Old hands meet the next generation in Spooks: The Greater Good

The BBC spy drama is headed to the big screen with Peter Firth and Kit Harington - but how will it change in the transition?

In a nondescript building in London – not an MI5 safe house, but the offices of a film company – an old-school thespian reflects on his salad days in the service of an institution to which he was wholly dedicated: Spooks, the BBC spy drama that ran for ten adrenaline-fuelled series.


“I’d actually become quite settled,” reflects Peter Firth, wistfully. He’d spent a decade (from 2002 to 2011) as Sir Harry Pearce, patrician chief of Section D, coolly keeping his head while all around him were losing theirs. Literally, in the case of some of the cast – RIP Lisa Faulkner, David Oyelowo, Rupert Penry-Jones, Hermione Norris, Richard Armitage, Nicola Walker…

“All through my middle age I was employed doing Spooks. That was a great luxury. Harry grew with the show. The first episode, I was in two scenes. By the end, I was central to the whole thing… But I wasn’t surprised when they ended it. We’d run out of ideas. It was 86 hours of television,” he marvels, “and each story different.”

And the actor was OK being the spy who went out into the cold? “Yeah,” the 61-year-old shrugs. It’s like an old comfy pair of slippers – sometimes you’ve got to throw them out and get new ones.”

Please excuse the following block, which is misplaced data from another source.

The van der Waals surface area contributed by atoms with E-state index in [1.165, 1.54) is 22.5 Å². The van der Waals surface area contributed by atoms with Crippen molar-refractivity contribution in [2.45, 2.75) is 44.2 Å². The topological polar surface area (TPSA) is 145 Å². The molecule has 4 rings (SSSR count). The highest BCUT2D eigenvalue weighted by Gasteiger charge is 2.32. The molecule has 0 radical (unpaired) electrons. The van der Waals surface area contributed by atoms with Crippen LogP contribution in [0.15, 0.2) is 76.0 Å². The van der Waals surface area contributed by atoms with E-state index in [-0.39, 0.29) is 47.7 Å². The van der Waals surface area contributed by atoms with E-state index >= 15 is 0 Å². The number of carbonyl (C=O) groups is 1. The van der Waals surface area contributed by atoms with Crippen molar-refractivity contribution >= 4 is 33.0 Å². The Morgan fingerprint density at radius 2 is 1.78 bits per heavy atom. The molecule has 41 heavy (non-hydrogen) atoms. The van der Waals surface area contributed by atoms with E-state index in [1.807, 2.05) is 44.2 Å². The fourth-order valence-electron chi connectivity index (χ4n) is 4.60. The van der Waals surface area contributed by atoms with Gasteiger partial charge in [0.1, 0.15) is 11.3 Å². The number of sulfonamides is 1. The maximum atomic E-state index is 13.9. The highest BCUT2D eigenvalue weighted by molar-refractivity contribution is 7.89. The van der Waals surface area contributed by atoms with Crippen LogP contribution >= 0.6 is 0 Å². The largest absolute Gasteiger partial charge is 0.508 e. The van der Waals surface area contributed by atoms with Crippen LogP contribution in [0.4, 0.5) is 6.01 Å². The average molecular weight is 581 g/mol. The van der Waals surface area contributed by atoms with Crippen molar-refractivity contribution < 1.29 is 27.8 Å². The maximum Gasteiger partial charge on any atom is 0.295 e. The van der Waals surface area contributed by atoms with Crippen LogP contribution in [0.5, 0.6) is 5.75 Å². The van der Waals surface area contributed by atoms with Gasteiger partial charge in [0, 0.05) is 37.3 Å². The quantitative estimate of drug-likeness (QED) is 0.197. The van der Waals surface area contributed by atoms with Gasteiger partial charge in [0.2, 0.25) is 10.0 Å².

Meanwhile, a few miles away, in a café near his north London home, a hungry young spook is tucking in to a nutrition-packed salad. His head is bent, lest his well-known face blows his cover. Kit Harington – codename: A New Pair of Slippers – is pondering being the fresh face in one drama, while being the old hand in another.

“I wasn’t a Spooks fan,” admits the 28-year-old best known for playing Jon Snow in Game of Thrones. “But I remember it didn’t pull any punches in the way Thrones doesn’t – both shows are quite happy to kill off characters. And it didn’t pretend that our secret service was a particularly good corporation – it could do bad things. I quite liked that controversial side of it.”

Meet, then, Spooks: the Next Generation. Firth and Harington are the stars of the spin-off film (actually called Spooks: the Greater Good) and early on we see Harington’s disillusioned ex-MI5 officer crashing through a plate-glass window.


“I did all my own stunts,” the young actor notes with quiet pride. “I enjoy the action side of things. I like climbing up buildings, pointing guns, throwing swords about. That was the bit I was really comfortable with.”